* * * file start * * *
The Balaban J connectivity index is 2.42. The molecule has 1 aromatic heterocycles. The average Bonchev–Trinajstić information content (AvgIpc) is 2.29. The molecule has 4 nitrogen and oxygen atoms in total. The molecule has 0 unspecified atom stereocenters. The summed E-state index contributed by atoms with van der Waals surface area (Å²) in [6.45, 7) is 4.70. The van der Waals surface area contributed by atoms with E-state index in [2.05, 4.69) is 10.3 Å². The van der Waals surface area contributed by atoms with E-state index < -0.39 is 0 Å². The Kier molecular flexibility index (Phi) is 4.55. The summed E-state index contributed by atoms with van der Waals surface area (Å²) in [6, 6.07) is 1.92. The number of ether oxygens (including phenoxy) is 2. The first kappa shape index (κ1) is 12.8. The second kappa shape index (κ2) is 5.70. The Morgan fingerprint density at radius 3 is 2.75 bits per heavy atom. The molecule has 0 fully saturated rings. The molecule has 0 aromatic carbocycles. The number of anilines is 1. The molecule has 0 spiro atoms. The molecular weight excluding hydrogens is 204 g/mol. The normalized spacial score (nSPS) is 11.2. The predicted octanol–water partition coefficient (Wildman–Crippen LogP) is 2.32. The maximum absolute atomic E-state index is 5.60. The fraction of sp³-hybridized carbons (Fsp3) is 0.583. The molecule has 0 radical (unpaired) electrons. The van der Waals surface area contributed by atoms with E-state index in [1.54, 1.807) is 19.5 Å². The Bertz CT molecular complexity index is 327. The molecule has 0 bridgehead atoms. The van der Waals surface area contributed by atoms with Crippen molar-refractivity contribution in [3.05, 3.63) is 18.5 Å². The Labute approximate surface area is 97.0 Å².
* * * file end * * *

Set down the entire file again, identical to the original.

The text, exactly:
The Balaban J connectivity index is 2.42. The molecule has 1 aromatic heterocycles. The average Bonchev–Trinajstić information content (AvgIpc) is 2.29. The molecule has 4 nitrogen and oxygen atoms in total. The molecule has 0 unspecified atom stereocenters. The summed E-state index contributed by atoms with van der Waals surface area (Å²) in [6.45, 7) is 4.70. The van der Waals surface area contributed by atoms with E-state index in [2.05, 4.69) is 10.3 Å². The van der Waals surface area contributed by atoms with E-state index < -0.39 is 0 Å². The Kier molecular flexibility index (Phi) is 4.55. The summed E-state index contributed by atoms with van der Waals surface area (Å²) in [6, 6.07) is 1.92. The number of ether oxygens (including phenoxy) is 2. The first kappa shape index (κ1) is 12.8. The second kappa shape index (κ2) is 5.70. The Morgan fingerprint density at radius 3 is 2.75 bits per heavy atom. The molecule has 0 fully saturated rings. The molecule has 0 aromatic carbocycles. The number of anilines is 1. The molecule has 0 spiro atoms. The molecular weight excluding hydrogens is 204 g/mol. The normalized spacial score (nSPS) is 11.2. The predicted octanol–water partition coefficient (Wildman–Crippen LogP) is 2.32. The maximum absolute atomic E-state index is 5.60. The fraction of sp³-hybridized carbons (Fsp3) is 0.583. The molecule has 0 radical (unpaired) electrons. The van der Waals surface area contributed by atoms with E-state index in [1.54, 1.807) is 19.5 Å². The Bertz CT molecular complexity index is 327. The molecule has 0 bridgehead atoms. The van der Waals surface area contributed by atoms with Crippen molar-refractivity contribution in [3.05, 3.63) is 18.5 Å². The Labute approximate surface area is 97.0 Å².